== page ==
She pointed out that "the risk of relapsing into crime and returning to the prison system is much greater than in the past since the economy does not expect them to have the same possibilities as a few months ago".

She called for "guaranteeing the rights, safety and health of women in detention should include adequate services for sexual and reproductive health, mental health and their links with their families and dependents".
Muriel Jourdan, Crime Prevention and Criminal Justice Officer and focal point for the Rehabilitation and Reintegration of Prisoners of the UNODC, expressed the urgency of "adopting measures to reduce overcrowding, including the re-evaluation of cases of pre-trial detention, as well as the possibility of granting alternative measures such as probation, house arrest or early release, particularly for people considered to be in the risk group such as pregnant women or women with children in their care who are ready to serve their sentences.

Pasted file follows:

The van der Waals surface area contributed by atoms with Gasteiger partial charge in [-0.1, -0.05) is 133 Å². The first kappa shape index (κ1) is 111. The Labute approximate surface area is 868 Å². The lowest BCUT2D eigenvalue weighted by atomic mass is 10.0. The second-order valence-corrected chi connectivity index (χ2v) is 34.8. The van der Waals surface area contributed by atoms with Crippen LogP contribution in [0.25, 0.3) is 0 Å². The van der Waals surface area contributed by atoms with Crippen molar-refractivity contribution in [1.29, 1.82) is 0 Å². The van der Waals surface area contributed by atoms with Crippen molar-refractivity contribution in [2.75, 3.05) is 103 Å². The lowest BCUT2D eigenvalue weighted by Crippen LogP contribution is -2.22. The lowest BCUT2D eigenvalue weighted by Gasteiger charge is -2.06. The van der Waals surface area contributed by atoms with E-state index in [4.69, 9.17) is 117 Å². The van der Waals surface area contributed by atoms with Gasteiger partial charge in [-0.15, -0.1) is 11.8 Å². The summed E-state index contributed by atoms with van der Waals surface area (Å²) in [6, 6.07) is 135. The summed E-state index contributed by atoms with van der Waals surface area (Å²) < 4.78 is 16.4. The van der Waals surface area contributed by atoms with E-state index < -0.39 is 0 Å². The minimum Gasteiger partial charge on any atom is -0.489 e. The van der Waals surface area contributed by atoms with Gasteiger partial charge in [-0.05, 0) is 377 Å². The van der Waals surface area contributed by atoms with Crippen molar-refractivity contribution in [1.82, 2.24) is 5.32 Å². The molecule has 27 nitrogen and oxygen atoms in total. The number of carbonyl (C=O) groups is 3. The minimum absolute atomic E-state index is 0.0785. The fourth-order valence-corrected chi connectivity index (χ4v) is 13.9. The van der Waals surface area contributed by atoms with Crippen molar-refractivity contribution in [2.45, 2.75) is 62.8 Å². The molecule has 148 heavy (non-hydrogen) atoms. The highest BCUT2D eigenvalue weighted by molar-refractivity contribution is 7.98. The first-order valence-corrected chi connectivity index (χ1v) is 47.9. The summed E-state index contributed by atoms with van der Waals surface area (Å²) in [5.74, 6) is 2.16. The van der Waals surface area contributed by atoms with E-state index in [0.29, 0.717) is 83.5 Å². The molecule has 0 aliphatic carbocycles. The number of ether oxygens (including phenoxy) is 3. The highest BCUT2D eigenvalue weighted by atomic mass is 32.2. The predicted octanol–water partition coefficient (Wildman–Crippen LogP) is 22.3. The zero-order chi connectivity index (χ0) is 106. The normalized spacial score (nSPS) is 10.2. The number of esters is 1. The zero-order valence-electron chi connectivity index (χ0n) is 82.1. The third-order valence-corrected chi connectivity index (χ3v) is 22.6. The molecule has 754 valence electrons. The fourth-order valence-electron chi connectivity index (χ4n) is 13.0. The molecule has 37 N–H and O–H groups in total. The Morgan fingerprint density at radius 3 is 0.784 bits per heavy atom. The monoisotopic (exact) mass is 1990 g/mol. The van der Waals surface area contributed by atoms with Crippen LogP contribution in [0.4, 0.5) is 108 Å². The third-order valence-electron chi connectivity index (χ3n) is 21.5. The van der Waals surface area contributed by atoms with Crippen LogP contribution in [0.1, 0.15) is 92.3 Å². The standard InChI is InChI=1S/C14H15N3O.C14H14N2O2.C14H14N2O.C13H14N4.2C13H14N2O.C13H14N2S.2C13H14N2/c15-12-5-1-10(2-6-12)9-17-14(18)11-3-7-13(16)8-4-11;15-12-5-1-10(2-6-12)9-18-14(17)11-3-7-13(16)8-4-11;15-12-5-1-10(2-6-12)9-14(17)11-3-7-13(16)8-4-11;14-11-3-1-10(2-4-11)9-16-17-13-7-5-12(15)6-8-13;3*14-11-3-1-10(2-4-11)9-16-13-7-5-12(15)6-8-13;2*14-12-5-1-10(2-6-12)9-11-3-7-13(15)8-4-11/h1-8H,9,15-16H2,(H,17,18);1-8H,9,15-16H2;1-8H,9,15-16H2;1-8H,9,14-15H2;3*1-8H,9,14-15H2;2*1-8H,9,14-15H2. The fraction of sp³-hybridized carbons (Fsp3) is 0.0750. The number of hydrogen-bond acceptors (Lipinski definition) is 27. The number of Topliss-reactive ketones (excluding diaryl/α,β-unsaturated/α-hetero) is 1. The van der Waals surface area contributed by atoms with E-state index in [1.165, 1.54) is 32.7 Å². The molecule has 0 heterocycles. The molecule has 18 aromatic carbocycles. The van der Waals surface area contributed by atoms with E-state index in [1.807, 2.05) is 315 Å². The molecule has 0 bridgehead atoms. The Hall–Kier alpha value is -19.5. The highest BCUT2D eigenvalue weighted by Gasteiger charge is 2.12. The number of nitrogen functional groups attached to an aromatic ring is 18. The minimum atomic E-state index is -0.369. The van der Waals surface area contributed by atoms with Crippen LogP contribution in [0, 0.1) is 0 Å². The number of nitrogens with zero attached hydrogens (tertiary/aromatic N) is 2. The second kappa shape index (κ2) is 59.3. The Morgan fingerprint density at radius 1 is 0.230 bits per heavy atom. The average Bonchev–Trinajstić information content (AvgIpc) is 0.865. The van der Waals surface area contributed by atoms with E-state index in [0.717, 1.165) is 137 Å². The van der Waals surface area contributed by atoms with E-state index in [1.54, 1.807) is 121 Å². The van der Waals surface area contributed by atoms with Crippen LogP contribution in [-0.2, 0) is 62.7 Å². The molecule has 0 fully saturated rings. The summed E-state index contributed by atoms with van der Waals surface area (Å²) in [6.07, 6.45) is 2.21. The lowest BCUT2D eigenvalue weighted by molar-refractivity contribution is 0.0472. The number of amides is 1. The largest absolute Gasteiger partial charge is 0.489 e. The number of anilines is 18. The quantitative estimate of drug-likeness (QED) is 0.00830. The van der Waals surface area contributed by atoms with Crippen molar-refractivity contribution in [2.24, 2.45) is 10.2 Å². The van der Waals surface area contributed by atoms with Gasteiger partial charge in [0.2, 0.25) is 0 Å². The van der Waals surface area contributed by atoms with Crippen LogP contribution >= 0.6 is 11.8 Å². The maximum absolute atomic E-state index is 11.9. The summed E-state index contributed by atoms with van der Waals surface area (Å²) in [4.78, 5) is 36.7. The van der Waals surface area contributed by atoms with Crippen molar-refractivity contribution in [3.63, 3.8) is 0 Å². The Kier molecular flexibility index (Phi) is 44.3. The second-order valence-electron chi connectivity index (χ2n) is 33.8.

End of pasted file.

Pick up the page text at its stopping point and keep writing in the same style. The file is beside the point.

"It is crucial for women deprived of their liberty to be able to maintain contact with the outside world: for example, to have virtual or telephone contact with family and also with legal representatives and courts so that their right of access to justice is respected".
She stressed that "the principle of the innocence of each person must be respected, assessing the risk of subjecting a woman to pre-trial detention in the context of the pandemic".
Jourdan expressed that "even in the context of an emergency, international law reminds us that measures taken must be limited in time and strictly necessary and proportionate".